New Classrooms for Students in Nigeria

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For Salisu Mohammed, the principal of Yolde Pate Government Secondary School in northeastern Nigeria’s Adamawa State, education is a fundamental human right for every child. But it’s a luxury for many children in Yolde Pate.


Salisu Mohammed, principal of the Yolde Pate Government Secondary School in Nigeria

Salisu Mohammed, principal of the Yolde Pate Government Secondary School, stands in front the renovated classrooms constructed as part of the STaR project.

Photo by Grace Yakubu/CRS


The community is home to many families surviving on small-scale farming and trade. But recently there has been an influx of people from neighboring communities displaced by ongoing conflict in the region. This has caused a strain on resources that leaves little leftover to devote to education. While there are several government-run primary schools in Adamawa State, there are few secondary schools, particularly in remote communities. Children often have to walk long distances each day—a deterrent to attending class. Despite government efforts to build more schools, some buildings have never been completed. Such was the case for the Yolde Pate Government Secondary School.

For a long time, primary and secondary school students had to share a single small learning space. All classes originally began in the morning but because of overcrowding the secondary students were moved to afternoon classes.

“We [would] usually wait until after the primary school session is done before starting our lessons in the afternoon,” Salisu says. This caused scheduling problems. “We hardly used to finish our lessons for the term,” he says.


A new block of classrooms  in Nigeria

A new block of classrooms constructed by the STaR project at the Yolde Pate Government Secondary School, Adamawa State.

Photo by Grace Yakubu/CRS


In 2019, the CRS team working on the Stabilization and Reconciliation in the Lake Chad Region (STaR) Project conducted a community assessment in Yolde Pate. During this assessment, they learned about the challenges faced by the local school. After engaging in discussions with community leaders and the school administration, a decision was made to include the school in the community infrastructure rehabilitation plans. Notably, community stakeholders specifically requested that the new secondary school classrooms be relocated to a permanent site.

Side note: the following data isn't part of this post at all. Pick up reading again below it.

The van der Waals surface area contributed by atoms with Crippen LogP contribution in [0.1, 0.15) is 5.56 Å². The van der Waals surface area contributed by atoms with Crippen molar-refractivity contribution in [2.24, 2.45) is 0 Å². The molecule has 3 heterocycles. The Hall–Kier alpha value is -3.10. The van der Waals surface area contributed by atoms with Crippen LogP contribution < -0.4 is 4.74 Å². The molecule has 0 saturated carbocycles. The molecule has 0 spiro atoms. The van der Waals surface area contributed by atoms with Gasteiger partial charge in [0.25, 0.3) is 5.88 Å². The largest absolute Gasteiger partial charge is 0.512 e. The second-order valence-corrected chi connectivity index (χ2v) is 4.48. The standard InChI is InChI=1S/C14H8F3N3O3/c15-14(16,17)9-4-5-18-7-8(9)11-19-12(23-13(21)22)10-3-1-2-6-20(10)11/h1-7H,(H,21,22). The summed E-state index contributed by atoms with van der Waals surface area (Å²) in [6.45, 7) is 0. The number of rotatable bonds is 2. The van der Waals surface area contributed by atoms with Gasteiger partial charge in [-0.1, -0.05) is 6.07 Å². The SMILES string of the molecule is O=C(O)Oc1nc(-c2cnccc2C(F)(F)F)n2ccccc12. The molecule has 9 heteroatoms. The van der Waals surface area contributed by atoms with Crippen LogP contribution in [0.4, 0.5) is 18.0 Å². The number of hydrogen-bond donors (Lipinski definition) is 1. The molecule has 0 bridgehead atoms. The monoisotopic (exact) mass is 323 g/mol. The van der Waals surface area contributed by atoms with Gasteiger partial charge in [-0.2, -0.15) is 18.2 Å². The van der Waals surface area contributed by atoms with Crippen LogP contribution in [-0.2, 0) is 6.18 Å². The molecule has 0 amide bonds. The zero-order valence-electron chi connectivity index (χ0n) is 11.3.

In addition to the new classroom, the project also renovated a previously abandoned classroom, constructed a three-stall sanitation toilet for the school and donated 120 chairs and six office desks and chairs. All of these were handed over to the school in August 2022.

When the buildings were completed, the senior secondary students were moved to the new classrooms. Now, instead of 150 students per classroom, there are only 50 to 60 per classroom.

“Things have changed for the students,” Salisu says. “The students now have a conducive environment for learning and are very happy to come to school to learn.”


Students sit in their new classroom  in Nigeria

Students sit in their new classroom class during a lesson at the Yolde Pate Government Secondary School, Adamawa State.

Photo by Grace Yakubu/CRS


To further support the project, the school’s parent teacher association asked parents to contribute a sum equal to about 36 cents for additional seats. They also created a plan to ensure the security and maintenance of the school.

“Education is life,” Salisu says. “Whatever you want to achieve in life, without education you cannot achieve it. Education is everything and it is compulsory for every child to succeed in life.”


The Stabilization and Reconciliation project, or StaR, in the Lake Chad Region of Nigeria is a KFW Development Bank project implemented by CRS that is contributing to the recovery and resilience of vulnerable populations affected by the protracted conflict in the Lake Chad Basin. Supporting 59,000 people in 90 communities, the project helps improve access to basic services such as water, health, markets, roads and education, and expands livelihoods by providing agricultural supplies and opportunities for temporary employment through cash-for-work activities. The project is also strengthening social cohesion between host communities and displaced people while strengthening local government and communities through joint local economic development, disaster risk reduction and conflict mitigation.